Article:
“Just hanging out and working with masters like Stephen and Kenny was one of the most soulful times I can ever remember having in the studio,” says Goldberg. “Working as a film and TV composer for many years, I had taken way too long a hiatus from my first love, the blues, until a few years ago. What they brought back to me is immeasurable, just reconnecting with the reason I started playing in the first place. I liked working for other people, but I had missed this kind of collaboration and the spontaneity that comes from this kind of immediate interaction and live playing. It’s really a full circle thing for me, and I’m enjoying playing as much as I did when I started in the 60s. As proud as we are of Can’t Get Enough, fans are going to see something even more exciting from us when we start getting out there and playing these songs live.”


Decades before Stills and Goldberg’s mutual manager Elliot Roberts—who has worked with Stills since his Buffalo Springfield days—planted the seeds for Can’t Get Enough with his suggestion that they hook up and start writing together, the two veteran musicians appeared on separate sides of the 1968 seminal jam album Super Session, conceived by Blood, Sweat & Tears founder Al Kooper. (Side 1 featured Mike Bloomfield on guitar, with Goldberg on two cuts, while Side 2 featured Stills). Stills says, “I’m not sure how or why I didn’t meet Barry when we both contributed to that recording, but despite being raised in different regions, him from Chicago and me the Southern white kid, we got together and discovered a mutual love for Little Walter, Elmore James, Ray Charles and all the great blues players of the 40s and 50s. That’s also the common thread Barry and I share with Kenny Wayne, despite being from different generations.”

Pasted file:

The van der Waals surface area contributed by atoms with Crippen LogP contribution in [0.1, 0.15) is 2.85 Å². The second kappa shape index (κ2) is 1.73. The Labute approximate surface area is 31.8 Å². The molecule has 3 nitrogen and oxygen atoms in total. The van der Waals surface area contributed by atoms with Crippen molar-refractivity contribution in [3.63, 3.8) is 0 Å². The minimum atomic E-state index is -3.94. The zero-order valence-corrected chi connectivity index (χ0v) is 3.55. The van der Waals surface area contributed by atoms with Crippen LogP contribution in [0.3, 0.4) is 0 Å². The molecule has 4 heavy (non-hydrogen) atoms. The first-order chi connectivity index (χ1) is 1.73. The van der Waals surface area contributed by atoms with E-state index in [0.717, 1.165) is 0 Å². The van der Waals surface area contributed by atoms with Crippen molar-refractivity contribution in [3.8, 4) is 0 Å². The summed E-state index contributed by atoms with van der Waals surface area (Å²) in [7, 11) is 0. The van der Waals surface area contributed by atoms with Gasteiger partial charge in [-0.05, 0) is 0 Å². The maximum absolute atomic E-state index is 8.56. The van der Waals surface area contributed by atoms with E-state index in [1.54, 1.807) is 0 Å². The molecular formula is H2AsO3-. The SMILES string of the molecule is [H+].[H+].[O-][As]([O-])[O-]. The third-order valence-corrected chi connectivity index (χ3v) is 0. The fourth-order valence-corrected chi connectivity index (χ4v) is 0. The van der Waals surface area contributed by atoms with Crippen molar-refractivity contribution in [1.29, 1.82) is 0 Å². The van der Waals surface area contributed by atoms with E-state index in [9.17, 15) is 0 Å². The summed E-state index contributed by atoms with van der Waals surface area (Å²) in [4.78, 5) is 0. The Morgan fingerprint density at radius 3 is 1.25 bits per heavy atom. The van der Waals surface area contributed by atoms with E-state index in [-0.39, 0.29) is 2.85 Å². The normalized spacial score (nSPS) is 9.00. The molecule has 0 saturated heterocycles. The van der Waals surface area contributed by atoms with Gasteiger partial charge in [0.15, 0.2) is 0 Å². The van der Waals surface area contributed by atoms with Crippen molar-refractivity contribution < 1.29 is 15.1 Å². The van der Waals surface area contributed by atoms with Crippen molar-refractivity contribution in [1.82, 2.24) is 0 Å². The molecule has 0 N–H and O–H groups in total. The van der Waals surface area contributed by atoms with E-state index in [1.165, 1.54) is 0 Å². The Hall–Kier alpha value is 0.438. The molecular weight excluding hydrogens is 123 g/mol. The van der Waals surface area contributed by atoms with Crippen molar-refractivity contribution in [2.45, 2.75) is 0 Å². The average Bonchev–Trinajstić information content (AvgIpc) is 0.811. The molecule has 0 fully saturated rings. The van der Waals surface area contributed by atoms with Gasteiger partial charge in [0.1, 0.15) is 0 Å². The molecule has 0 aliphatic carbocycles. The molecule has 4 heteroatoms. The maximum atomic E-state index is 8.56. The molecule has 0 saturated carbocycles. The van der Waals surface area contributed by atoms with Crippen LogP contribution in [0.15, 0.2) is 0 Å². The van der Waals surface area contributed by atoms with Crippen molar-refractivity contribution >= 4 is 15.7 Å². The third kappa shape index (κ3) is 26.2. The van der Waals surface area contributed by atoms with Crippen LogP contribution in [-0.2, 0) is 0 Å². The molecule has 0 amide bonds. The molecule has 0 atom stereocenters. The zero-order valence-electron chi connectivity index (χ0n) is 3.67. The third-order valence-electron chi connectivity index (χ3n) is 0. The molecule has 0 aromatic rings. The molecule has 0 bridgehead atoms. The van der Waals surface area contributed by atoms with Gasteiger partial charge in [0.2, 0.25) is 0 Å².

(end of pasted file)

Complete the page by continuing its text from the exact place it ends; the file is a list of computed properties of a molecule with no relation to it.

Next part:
Goldberg adds, “When I first went over to Stephen’s house to start writing, it was like finding a long lost soul brother. We connected on so many things and started jamming and soon had written our first song for the project, from which we got the album title.”


Roberts’ idea to reach out to Shepherd about bringing him into the project was ironic because of a unique musical connection that Stills and Shepherd had - a night jamming at a private party before the 2007 Super Bowl, hosted by Indianapolis Colts owner Jim Irsay. As Shepherd recalls the night, he took the stage with Mike Mills from REM, John Mellencamp and drummer Kenny Aranoff and halfway through the second song, Stills jumped up and started jamming with them for the next few hours. Looking back, Stills finds it hilarious that the combination of his hearing loss and Aranoff’s drumming power overwhelmed his ability to hear Shepherd’s guitar. Though he and Shepherd hung out and interacted casually at other Colts games over the years, when Roberts suggested Shepherd for the project, Stills at first didn’t realize this was the guy he had shared the stage with that night. This unique background story brought irony and humor into their dynamic and spontaneous musical mix, which Stills compares to the otherworldly excitement he experienced jamming with Jimi Hendrix at their respective studios in the wake of the legendary Monterey International Pop Music Festival in 1967.


“Long story short, Kenny Wayne got together with me and Barry, we started working on some songs and everything happened very quickly, like Kenny Wayne and I were cousins or something,” Stills says. “I love him, he’s a great guitar player and one of the nicest people I know. All the great blues musicians I wanted to play with over the years had their own bands and because I was always busy with my harmony group, I never had time to find the right combination of people. As good as I think The Rides are now, I can’t wait till we get some live gigs under our belt.”